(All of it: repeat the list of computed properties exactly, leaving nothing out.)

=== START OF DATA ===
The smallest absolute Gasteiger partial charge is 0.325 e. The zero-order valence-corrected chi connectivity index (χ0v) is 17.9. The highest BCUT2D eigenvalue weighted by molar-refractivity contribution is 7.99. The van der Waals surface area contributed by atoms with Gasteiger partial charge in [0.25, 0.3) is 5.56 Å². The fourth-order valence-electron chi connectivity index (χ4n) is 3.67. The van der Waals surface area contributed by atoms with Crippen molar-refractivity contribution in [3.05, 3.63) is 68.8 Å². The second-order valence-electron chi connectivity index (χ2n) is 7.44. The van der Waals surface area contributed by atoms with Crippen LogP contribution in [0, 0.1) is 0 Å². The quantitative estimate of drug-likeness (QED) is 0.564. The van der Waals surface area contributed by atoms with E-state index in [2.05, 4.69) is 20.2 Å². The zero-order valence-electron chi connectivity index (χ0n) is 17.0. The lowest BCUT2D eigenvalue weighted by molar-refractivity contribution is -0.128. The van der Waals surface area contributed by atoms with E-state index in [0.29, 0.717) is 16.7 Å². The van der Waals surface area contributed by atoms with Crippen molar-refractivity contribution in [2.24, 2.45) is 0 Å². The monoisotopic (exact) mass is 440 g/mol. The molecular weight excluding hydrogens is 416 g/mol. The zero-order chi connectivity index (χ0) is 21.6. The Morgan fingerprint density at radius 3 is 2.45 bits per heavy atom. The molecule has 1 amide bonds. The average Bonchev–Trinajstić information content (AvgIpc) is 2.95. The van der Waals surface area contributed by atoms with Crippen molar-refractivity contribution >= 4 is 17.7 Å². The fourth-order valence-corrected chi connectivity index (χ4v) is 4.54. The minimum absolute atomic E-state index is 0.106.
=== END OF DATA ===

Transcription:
The smallest absolute Gasteiger partial charge is 0.325 e. The zero-order valence-corrected chi connectivity index (χ0v) is 17.9. The highest BCUT2D eigenvalue weighted by molar-refractivity contribution is 7.99. The van der Waals surface area contributed by atoms with Gasteiger partial charge in [0.25, 0.3) is 5.56 Å². The fourth-order valence-electron chi connectivity index (χ4n) is 3.67. The van der Waals surface area contributed by atoms with Crippen molar-refractivity contribution in [3.05, 3.63) is 68.8 Å². The second-order valence-electron chi connectivity index (χ2n) is 7.44. The van der Waals surface area contributed by atoms with Crippen LogP contribution in [0, 0.1) is 0 Å². The quantitative estimate of drug-likeness (QED) is 0.564. The van der Waals surface area contributed by atoms with E-state index in [2.05, 4.69) is 20.2 Å². The zero-order valence-electron chi connectivity index (χ0n) is 17.0. The lowest BCUT2D eigenvalue weighted by molar-refractivity contribution is -0.128. The van der Waals surface area contributed by atoms with E-state index in [0.29, 0.717) is 16.7 Å². The van der Waals surface area contributed by atoms with Crippen molar-refractivity contribution in [2.24, 2.45) is 0 Å². The monoisotopic (exact) mass is 440 g/mol. The molecular weight excluding hydrogens is 416 g/mol. The zero-order chi connectivity index (χ0) is 21.6. The Morgan fingerprint density at radius 3 is 2.45 bits per heavy atom. The molecule has 1 amide bonds. The average Bonchev–Trinajstić information content (AvgIpc) is 2.95. The van der Waals surface area contributed by atoms with Crippen molar-refractivity contribution >= 4 is 17.7 Å². The fourth-order valence-corrected chi connectivity index (χ4v) is 4.54. The minimum absolute atomic E-state index is 0.106.